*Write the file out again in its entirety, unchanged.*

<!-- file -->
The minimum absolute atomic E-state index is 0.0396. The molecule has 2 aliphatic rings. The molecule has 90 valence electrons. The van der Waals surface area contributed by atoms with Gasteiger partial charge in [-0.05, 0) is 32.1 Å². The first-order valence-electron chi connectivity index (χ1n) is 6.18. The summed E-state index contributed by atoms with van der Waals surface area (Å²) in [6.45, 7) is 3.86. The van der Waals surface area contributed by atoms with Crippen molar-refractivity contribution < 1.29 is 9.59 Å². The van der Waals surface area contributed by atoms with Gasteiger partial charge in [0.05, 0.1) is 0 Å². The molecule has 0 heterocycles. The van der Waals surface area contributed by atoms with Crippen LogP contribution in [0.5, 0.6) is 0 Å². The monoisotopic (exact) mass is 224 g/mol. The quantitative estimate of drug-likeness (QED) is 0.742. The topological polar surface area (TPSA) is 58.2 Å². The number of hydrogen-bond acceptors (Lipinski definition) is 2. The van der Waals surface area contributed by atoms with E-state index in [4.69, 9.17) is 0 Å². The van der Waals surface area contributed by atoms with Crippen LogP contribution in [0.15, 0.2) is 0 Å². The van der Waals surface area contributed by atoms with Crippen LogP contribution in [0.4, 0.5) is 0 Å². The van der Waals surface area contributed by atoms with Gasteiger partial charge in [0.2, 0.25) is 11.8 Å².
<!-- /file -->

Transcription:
The minimum absolute atomic E-state index is 0.0396. The molecule has 2 aliphatic rings. The molecule has 90 valence electrons. The van der Waals surface area contributed by atoms with Gasteiger partial charge in [-0.05, 0) is 32.1 Å². The first-order valence-electron chi connectivity index (χ1n) is 6.18. The summed E-state index contributed by atoms with van der Waals surface area (Å²) in [6.45, 7) is 3.86. The van der Waals surface area contributed by atoms with Crippen molar-refractivity contribution < 1.29 is 9.59 Å². The van der Waals surface area contributed by atoms with Gasteiger partial charge in [0.05, 0.1) is 0 Å². The molecule has 0 heterocycles. The van der Waals surface area contributed by atoms with Crippen LogP contribution in [0.5, 0.6) is 0 Å². The monoisotopic (exact) mass is 224 g/mol. The quantitative estimate of drug-likeness (QED) is 0.742. The topological polar surface area (TPSA) is 58.2 Å². The number of hydrogen-bond acceptors (Lipinski definition) is 2. The van der Waals surface area contributed by atoms with E-state index in [4.69, 9.17) is 0 Å². The van der Waals surface area contributed by atoms with Crippen LogP contribution in [0.15, 0.2) is 0 Å². The van der Waals surface area contributed by atoms with Crippen LogP contribution in [0.4, 0.5) is 0 Å². The van der Waals surface area contributed by atoms with Gasteiger partial charge in [0.2, 0.25) is 11.8 Å².